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Whakatane rally against child abuse

Media Release 16 November 2001

Whakatane rally against child abuse

Whakatane residents will be saying a resounding “no” to child abuse at a public rally this Sunday 18 November.

The rally is part of the pilot Everyday Communities programme, on trial in Whakatane until the end of the month. The programme, to be expanded to other parts of the country next year by Child, Youth and Family, is aimed at having local communities develop local solutions to local child welfare problems.

Those attending Sunday’s rally include Commissioner for Children Roger McClay, Whakatane mayor Colin Hammond and Child, Youth and Family’s Midlands national operations manager Ona de Rooy.

“Everyday Communities has been about acknowledging the fact that everyone is responsible for the safety and well-being of our children and tamariki,” says Child, Youth and Family’s public education team leader Marlane Welsh-Morris. “This rally gives people a chance to show their support publicly for the programme.”

Everyday Communities has been a very new approach in seeking community ownership of a public education programme. It has involved locally developed radio messages and collaboration between community partners to lift awareness of children’s issues and to promote positive parenting.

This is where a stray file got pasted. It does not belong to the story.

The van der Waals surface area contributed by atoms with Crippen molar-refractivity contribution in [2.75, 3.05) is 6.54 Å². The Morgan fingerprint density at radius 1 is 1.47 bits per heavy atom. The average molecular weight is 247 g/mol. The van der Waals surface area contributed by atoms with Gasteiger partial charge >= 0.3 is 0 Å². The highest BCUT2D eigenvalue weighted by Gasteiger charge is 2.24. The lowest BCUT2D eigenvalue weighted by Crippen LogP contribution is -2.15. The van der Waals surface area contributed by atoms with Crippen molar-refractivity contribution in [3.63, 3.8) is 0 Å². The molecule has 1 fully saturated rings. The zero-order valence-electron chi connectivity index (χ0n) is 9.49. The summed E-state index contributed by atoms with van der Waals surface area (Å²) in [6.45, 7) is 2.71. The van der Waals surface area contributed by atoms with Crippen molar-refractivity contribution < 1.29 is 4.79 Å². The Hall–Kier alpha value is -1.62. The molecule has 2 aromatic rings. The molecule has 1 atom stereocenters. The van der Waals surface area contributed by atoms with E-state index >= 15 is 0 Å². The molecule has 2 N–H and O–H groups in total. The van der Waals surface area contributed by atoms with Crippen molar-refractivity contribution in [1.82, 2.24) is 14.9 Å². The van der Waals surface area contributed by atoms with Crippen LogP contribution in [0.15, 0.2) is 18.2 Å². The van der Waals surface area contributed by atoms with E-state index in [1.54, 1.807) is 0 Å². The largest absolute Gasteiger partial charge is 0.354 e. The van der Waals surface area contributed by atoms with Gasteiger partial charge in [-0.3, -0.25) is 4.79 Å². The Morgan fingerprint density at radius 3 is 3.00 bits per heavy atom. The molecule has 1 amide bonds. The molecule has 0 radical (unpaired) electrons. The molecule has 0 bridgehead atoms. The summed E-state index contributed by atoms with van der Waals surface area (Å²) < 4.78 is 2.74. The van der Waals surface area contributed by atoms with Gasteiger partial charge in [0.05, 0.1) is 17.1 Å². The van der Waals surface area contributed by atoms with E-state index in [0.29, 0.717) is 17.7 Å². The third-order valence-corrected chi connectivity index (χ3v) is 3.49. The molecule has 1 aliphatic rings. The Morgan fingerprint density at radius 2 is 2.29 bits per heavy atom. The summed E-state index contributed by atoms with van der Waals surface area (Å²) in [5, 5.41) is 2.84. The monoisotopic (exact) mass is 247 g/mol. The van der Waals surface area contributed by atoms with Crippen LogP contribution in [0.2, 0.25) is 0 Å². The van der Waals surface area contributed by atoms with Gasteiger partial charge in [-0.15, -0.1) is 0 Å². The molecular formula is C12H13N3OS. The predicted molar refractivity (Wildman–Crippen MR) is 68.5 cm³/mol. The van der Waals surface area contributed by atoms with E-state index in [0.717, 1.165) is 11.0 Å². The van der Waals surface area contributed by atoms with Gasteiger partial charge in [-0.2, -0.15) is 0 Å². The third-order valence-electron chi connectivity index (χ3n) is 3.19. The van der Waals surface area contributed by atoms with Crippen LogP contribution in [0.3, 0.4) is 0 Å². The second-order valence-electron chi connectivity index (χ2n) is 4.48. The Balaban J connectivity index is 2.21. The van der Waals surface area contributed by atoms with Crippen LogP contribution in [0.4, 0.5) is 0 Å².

“The overall aim of the Everyday Communities programme has been to encourage local communities to discuss solutions to the particular child welfare issues that are relevant to their area,” says Ms Welsh-Morris.

“We’ve been really pleased with the support Everyday Communities has received from others in Whakatane, including Barnardos, James Family and Ngati Awa Social and Health Services. Working together, we hope to make a real difference.”

Gwenda Ruegg, Child, Youth and Family’s community liaison social worker in Whakatane, says anecdotal feedback is that Everyday Communities has heightened awareness of the range of services that can help at-risk children and also the way that agencies work together.

“People have also really appreciated the parenting tips from our Everyday Families booklet which have been broadcast on radio,” says Ms Ruegg. “Now with Sunday’s rally, Whakatane people themselves will be able to publicly show their support for children and ending child abuse and neglect.”

Ms Welsh-Morris says the rally comes shortly before TV3 screens a drama and panel discussion on 28 November aimed at heightening awareness of child abuse.

“Everyday Communities provides a model for how communities can take action against abuse and really make a difference for the well-being and safety of children.

“It’s great to see a range of organisations – from community groups to broadcasters -- doing more to promote children’s interests and to put across the message that adult behaviour needs to change if we’re serious about stopping child abuse.”

Sunday’s rally will begin at 10am at the Whakatane Memorial Hall in Rexmorpeth Park. There will then be a march to the new children’s playground on the riverbank where the Commissioner for Children will plant a tree.

ENDS

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